before her, and raised its brown mournful eyes to her face,
listening to her words, and seeming to understand them with
the intelligence of a human being.

'Never once to my lord and husband has a word passed my
lips of what I have to suffer through you; my heart is full of
grief about you,' said the Viking's wife. 'The love of a
mother is greater and more powerful than I ever imagined. But
love never entered thy heart; it is cold and clammy, like the
plants on the moor.'

Then the miserable form trembled; it was as if these words
had touched an invisible bond between body and soul, for great
tears stood in the eyes.

'A bitter time will come for thee at last,' continued the
Viking's wife; 'and it will be terrible for me too. It had
been better for thee if thou hadst been left on the high-road,
with the cold night wind to lull thee to sleep.' And the
Viking's wife shed bitter tears, and went away in anger and
sorrow, passing under the partition of furs, which hung loose
over the beam and divided the hall.

The shrivelled frog still sat in the corner alone. Deep
silence reigned around. At intervals, a half-stifled sigh was
heard from its inmost soul; it was the soul of Helga. It
seemed in pain, as if a new life were arising in her heart.
Then she took a step forward and listened; then stepped again
forward, and seized with her clumsy hands the heavy bar which
was laid across the door. Gently, and with much trouble, she
pushed back the bar, as silently lifted the latch, and then
took up the glimmering lamp which stood in the ante-chamber of
the hall. It seemed as if a stronger will than her own gave
her strength. She removed the iron bolt from the closed
cellar-door, and slipped in to the prisoner. He was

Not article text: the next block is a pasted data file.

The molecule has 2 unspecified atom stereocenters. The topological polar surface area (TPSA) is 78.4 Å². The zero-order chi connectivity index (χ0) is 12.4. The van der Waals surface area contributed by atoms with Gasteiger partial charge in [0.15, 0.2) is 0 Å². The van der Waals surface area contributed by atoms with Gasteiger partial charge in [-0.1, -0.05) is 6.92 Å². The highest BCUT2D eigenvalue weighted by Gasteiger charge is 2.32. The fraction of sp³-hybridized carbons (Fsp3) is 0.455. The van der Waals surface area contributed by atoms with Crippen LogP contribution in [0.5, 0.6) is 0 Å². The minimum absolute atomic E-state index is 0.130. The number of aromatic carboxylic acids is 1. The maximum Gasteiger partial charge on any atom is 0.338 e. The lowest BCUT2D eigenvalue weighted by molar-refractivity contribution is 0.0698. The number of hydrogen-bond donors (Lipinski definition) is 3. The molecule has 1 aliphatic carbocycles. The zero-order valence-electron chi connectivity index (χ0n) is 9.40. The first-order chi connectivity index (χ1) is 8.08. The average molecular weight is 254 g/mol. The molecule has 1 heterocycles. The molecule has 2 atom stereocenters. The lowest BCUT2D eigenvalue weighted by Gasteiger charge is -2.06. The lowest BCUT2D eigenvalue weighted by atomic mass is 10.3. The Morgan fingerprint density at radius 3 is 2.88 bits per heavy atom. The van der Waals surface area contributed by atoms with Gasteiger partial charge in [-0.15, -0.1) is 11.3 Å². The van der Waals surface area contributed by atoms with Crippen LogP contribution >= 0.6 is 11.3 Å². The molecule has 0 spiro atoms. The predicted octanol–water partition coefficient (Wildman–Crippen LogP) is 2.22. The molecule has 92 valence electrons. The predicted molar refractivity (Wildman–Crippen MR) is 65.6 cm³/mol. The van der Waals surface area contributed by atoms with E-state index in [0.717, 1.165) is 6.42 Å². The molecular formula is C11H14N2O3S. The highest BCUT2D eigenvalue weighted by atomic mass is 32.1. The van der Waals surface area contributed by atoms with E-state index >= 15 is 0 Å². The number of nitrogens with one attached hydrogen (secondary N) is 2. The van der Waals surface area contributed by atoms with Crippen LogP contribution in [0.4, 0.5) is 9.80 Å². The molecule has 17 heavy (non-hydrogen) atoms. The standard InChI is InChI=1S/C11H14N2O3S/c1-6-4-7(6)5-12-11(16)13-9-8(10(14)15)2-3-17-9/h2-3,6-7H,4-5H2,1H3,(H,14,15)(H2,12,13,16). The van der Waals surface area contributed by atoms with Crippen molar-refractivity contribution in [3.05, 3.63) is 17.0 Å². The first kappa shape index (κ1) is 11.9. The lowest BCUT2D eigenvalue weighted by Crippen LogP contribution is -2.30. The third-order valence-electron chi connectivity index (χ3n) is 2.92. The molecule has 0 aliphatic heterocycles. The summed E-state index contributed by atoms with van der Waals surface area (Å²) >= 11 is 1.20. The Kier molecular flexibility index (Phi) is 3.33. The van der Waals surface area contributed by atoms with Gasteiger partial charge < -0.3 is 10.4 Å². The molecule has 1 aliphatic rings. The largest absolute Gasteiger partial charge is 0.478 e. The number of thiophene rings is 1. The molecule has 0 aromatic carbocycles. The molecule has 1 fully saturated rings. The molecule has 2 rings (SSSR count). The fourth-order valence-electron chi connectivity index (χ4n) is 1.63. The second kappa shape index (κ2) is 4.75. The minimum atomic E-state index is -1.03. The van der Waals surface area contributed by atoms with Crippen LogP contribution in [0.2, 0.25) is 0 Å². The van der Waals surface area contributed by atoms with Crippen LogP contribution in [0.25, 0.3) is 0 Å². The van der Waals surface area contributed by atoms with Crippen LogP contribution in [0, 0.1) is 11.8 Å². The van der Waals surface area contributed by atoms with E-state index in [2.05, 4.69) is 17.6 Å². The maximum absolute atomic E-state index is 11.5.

slumbering. She touched him with her cold, moist hand, and as
he awoke and caught sight of the hideous form, he shuddered as
if he beheld a wicked apparition. She drew her knife, cut
through the bonds which confined his hands and feet, and
beckoned to him to follow her. He uttered some holy names and
made the sign of the cross, while the form remained motionless
by his side.

'Who art thou?' he asked, 'whose outward appearance is
that of an animal, while thou willingly performest acts of
mercy?'

The frog-figure beckoned to him to follow her, and led him
through a long gallery concealed by hanging drapery to the
stables, and then pointed to a horse. He mounted upon it, and
she sprang up also before him, and held tightly by the
animal's mane. The prisoner understood her, and they rode on
at a rapid trot, by a road which he would never have found by
himself, across the open heath. He forgot her ugly form, and
only thought how the mercy and loving-kindness of the Almighty
was acting through this hideous apparition. As he offered
pious prayers and sang holy songs of praise, she trembled. Was
it the effect of prayer and praise that caused this? or, was